- This data is then analyzed for blackmail opportunities. They could blackmail the victim company and/or its clients. So you see how quickly their monetization opportunities grow.
- We have also seen cases when the hackers start blackmailing the company’s employees and management with personal data stored in the data stolen.
- If you change all passwords on that NAS server, it’s still not secure. Hackers usually install hidden backdoors in the server. Those backdoors or rootkits then monitor every login, see very new password entered, and can regain control of the server any time they want.
- If they don’t make money by ransom, they can still utilize the server for ‘mining’ cryptocurrency, in other words, use its computing resources. We have also seen cases where compromised NAS storage servers were used to distribute adult pornography or pirated content for which the victim company could be liable.
Every second that the server is running, you run the following risks:
- The Operating System, the applications installed, and services running produce thousands of write operations per second. Every write operation overwrites recoverable files, this is how operating systems and applications work. Every second of the compromised NAS server being on, you lose more and more of the recoverable data. Shut it down!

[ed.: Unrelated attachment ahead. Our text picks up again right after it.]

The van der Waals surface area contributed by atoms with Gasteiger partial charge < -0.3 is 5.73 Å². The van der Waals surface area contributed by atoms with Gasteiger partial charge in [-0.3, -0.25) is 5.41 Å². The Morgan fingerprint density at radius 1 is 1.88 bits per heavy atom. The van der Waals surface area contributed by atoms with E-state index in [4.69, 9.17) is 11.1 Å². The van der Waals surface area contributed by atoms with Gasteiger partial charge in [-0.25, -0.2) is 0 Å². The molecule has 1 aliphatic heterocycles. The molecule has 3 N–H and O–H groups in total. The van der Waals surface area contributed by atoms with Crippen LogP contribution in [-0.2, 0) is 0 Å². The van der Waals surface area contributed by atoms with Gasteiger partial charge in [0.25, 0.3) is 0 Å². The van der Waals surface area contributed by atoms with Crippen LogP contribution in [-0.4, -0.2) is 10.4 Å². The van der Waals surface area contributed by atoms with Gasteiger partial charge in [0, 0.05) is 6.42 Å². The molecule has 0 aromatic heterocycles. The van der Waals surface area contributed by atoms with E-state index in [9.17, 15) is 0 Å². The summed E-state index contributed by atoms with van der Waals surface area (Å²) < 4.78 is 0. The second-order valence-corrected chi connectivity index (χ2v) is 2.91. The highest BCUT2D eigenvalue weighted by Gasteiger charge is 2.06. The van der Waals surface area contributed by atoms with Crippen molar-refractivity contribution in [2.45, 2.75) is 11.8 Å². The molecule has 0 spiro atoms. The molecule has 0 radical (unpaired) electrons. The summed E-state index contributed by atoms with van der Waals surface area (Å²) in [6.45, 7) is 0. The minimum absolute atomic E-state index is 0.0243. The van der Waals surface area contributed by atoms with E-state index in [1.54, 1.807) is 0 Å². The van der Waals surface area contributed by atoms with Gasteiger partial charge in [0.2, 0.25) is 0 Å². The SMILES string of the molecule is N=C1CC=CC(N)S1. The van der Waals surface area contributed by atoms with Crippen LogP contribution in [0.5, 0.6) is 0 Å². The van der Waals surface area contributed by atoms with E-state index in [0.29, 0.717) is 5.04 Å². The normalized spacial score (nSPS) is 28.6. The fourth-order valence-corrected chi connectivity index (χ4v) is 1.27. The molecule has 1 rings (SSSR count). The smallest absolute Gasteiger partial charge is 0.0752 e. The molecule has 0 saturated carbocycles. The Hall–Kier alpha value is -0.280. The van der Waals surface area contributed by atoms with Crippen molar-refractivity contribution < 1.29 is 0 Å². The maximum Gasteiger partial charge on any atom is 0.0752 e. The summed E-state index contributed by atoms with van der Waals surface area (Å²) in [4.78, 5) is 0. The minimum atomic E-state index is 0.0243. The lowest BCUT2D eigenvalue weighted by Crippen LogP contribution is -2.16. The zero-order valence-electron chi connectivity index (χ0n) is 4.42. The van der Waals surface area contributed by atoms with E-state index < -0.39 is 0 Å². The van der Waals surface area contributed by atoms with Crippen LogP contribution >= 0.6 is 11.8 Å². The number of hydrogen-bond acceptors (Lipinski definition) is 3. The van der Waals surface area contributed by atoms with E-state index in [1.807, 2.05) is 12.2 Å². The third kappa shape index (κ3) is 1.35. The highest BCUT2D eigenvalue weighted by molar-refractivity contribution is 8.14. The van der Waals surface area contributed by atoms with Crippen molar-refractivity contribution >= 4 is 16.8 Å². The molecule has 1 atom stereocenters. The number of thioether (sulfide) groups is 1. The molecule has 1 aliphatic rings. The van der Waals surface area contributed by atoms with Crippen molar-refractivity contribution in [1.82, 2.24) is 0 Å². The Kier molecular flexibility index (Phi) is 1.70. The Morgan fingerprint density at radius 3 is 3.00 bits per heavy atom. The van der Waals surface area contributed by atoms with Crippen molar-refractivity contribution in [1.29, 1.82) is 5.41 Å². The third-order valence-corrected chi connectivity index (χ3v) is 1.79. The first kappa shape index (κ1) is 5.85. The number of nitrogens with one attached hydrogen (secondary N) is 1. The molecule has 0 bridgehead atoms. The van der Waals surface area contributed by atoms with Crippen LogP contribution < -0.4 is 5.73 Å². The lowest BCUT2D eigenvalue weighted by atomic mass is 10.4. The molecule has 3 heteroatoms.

- Make a forensic copy of the disks. If it is a virtual machine, you are in luck – just copy (a full copy, no snapshots!) the virtual machine. Then make a bit-by-bit copy of the virtual machine disk file. Use FTK Imager to make a forensic copy of any disks, files, or virtual machines. Use regular copy only if using forensic imaging software is impossible.
- If possible, do all of the above while making sure the network is disconnected. Even if you changed all passwords for accessing the server, if there is a rootkit or a backdoor installed, the hackers are with you there and can continue causing damage, leaking data, encrypting files again.